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Posted 14 February 2020 - 1438 PM

Yes, I'm still savage about that. We are going to do it again with the Apache fleet.

From what I've seen, the new c2 upgrades will make it in no way inferior to the rest of Europe's tank park. The only threat it needs worry about is the traditional one. Politicians.
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#987 Mighty_Zuk

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Posted 14 February 2020 - 1708 PM

Yeah, the new CR2, if all upgrade programs are implemented, is a solid one. But it's not quite significant with such a small fleet, and comparing them to European tanks is not a good metric, because most of Europe are not really doing a good job upgrading their tanks either.

Currently the only countries operating top notch tanks (even if in limited quantities) are the US, Russia, Israel, France, South Korea, Japan, China, and just maybe Germany. Everyone else are really neglecting their tank fleets.
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#988 GJK

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Posted 14 February 2020 - 1828 PM


 


Then you end up with a tank completely different from the AVLB and the ARRVs. So then you have to buy those too. Then you have to setup a new training package because you have an entirely new tank. And you suddenly find when you forked out for all that, you can only afford 100 tanks, so the RAC shrinks, again.

It smacks of a cheap solution so beloved of chancellors, that turn out not to be. So undoubtedly it's what we will do.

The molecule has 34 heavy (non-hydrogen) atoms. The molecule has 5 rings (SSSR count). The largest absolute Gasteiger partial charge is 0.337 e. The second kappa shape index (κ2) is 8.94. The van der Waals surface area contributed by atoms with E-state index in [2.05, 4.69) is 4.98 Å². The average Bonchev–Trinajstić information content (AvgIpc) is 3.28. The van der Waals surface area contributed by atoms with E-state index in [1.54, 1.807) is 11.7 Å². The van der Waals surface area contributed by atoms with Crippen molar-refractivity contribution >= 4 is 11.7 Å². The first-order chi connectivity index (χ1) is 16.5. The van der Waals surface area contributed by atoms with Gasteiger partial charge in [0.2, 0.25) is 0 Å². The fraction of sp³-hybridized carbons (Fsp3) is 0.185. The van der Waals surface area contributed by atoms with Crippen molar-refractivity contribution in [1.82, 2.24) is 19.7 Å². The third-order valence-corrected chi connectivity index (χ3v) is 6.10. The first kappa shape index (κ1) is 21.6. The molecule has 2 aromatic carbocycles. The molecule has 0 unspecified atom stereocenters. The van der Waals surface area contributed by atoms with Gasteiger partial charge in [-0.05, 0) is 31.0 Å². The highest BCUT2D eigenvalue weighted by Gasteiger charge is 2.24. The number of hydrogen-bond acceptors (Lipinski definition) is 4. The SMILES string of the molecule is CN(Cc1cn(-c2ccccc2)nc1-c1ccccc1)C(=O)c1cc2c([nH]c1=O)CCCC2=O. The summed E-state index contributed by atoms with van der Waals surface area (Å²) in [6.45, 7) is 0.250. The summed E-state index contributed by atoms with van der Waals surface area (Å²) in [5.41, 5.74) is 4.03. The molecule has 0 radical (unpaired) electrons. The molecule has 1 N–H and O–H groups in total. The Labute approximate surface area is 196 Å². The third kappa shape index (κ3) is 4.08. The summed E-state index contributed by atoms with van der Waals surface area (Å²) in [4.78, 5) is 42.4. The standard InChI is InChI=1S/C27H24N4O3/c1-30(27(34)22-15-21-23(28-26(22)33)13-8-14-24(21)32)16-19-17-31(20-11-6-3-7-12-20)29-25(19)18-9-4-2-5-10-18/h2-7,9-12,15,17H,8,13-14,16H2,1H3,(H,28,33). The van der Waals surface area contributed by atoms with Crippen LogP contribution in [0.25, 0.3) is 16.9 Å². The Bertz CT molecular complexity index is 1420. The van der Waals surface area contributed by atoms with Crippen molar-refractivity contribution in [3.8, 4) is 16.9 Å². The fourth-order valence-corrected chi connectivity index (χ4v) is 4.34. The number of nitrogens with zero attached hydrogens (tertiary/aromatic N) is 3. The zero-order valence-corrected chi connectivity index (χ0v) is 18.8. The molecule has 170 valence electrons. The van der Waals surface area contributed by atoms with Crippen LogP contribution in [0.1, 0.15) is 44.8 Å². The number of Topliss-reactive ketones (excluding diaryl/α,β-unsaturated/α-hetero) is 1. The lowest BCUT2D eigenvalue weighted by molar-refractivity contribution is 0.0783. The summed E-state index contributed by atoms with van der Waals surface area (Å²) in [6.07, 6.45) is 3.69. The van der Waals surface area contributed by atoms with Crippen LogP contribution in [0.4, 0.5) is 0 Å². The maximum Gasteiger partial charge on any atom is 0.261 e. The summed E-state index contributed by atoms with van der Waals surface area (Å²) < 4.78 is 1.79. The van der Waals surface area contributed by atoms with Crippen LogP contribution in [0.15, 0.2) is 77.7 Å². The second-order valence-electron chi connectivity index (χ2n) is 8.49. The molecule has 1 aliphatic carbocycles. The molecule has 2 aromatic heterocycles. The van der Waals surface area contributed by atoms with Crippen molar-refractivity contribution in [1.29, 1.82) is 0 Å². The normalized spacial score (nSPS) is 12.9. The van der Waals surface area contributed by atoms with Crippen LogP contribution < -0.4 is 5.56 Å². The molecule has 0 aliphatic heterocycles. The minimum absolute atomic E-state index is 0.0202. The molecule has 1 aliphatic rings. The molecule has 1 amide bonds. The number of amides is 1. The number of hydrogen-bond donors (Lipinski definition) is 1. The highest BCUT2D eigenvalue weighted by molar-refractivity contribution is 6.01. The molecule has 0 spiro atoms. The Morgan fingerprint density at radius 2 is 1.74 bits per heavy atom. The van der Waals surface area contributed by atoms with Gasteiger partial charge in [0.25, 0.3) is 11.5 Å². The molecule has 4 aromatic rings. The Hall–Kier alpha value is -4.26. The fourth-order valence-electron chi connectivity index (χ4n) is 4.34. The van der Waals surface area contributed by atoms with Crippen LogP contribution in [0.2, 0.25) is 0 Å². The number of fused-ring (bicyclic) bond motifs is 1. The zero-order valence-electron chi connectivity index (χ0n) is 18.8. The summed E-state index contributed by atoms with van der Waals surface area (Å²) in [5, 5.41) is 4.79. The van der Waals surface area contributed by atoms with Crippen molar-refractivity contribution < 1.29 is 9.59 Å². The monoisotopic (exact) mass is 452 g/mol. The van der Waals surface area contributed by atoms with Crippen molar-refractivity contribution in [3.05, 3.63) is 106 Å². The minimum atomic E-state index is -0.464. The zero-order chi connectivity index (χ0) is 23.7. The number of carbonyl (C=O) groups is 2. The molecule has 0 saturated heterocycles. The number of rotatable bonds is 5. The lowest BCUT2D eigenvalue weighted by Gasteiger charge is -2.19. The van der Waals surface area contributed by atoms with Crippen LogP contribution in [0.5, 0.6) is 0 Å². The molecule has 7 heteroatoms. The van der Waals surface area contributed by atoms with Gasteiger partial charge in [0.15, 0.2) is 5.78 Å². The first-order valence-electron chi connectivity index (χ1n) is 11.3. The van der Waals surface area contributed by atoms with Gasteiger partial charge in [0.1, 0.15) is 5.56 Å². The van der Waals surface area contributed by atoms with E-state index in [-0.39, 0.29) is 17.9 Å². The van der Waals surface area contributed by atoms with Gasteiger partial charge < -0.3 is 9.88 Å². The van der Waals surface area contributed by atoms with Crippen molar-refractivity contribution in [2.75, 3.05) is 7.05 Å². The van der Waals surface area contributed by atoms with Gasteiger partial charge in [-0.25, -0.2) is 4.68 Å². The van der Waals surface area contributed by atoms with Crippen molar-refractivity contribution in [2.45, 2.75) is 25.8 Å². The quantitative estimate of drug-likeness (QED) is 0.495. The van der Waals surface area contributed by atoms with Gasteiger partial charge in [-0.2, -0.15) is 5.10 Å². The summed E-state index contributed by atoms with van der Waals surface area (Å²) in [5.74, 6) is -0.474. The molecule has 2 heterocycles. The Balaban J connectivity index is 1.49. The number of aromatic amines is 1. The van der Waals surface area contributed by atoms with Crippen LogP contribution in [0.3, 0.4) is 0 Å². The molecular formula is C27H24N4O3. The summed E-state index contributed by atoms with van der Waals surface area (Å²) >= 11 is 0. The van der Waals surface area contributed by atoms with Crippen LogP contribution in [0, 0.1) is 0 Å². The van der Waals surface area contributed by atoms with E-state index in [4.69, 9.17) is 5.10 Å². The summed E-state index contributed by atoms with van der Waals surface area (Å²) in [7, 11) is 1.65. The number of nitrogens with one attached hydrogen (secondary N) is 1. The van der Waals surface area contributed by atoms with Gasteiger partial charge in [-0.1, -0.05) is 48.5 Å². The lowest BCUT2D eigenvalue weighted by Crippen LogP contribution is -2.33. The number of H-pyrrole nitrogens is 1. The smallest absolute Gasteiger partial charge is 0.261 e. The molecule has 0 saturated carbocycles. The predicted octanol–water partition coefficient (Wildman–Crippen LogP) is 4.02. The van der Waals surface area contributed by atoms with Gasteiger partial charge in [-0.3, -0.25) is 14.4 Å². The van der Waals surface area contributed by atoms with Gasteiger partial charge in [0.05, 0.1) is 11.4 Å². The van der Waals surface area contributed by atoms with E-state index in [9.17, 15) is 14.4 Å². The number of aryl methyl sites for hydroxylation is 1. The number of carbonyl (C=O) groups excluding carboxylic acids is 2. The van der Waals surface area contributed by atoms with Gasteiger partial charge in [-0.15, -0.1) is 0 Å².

You do know that the Challenger 2's LEP that will change its gun, turret, engine, and what not, will substantially reduce the commonality with the CRARRV and AVLB, right? Then you spend a lot of money upgrading them as well.
But there's an alternative. Regardless of whether you upgrade the CR2 or buy another tank, the old CR2's parts can be used to sustain the ARRV and AVLB for quite a while.
 
 
A sensible planning would do that, but history has shown, that Whitehall happily throws away perfectly good equipment in a moment's notice instead of storing it for later. See e.g. the scrapping of part of the Challenger 2 fleet.
Sounds like the late 80s, with Challenger and Chieftain tanks, Chieftain ARRV, Chieftain AVLB and Centurion AVRE. I appreciate each type was at a different stage of its development, but we have a depressingly consist habit of procuring military equipment peacemeal. More expensive in the long run, harder to support, more complex training requirements. Challenger 1 regiments were supported by Chieftain ARRVs for some years, requiring units to hold both Challenger and Chieftain spares and tools. We won't learn.

Greg.

Edited by GJK, 14 February 2020 - 1831 PM.

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#989 Stuart Galbraith

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Posted 15 February 2020 - 0313 AM

Yeah, the new CR2, if all upgrade programs are implemented, is a solid one. But it's not quite significant with such a small fleet, and comparing them to European tanks is not a good metric, because most of Europe are not really doing a good job upgrading their tanks either.

Currently the only countries operating top notch tanks (even if in limited quantities) are the US, Russia, Israel, France, South Korea, Japan, China, and just maybe Germany. Everyone else are really neglecting their tank fleets.

Fair. Its disturbing how little interest there is in fitting APS to most European tanks. Well at least we have a tech demonstrator that fits it, the only question is when (if) the MOD will fund it.


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#990 JW Collins

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Posted 15 February 2020 - 0529 AM

Considering the budgetary reality I'm sure switching out the Challengers 2's engine is out of the picture but has there ever been consideration of replacing the 1,200hp engine with a 1,500hp model?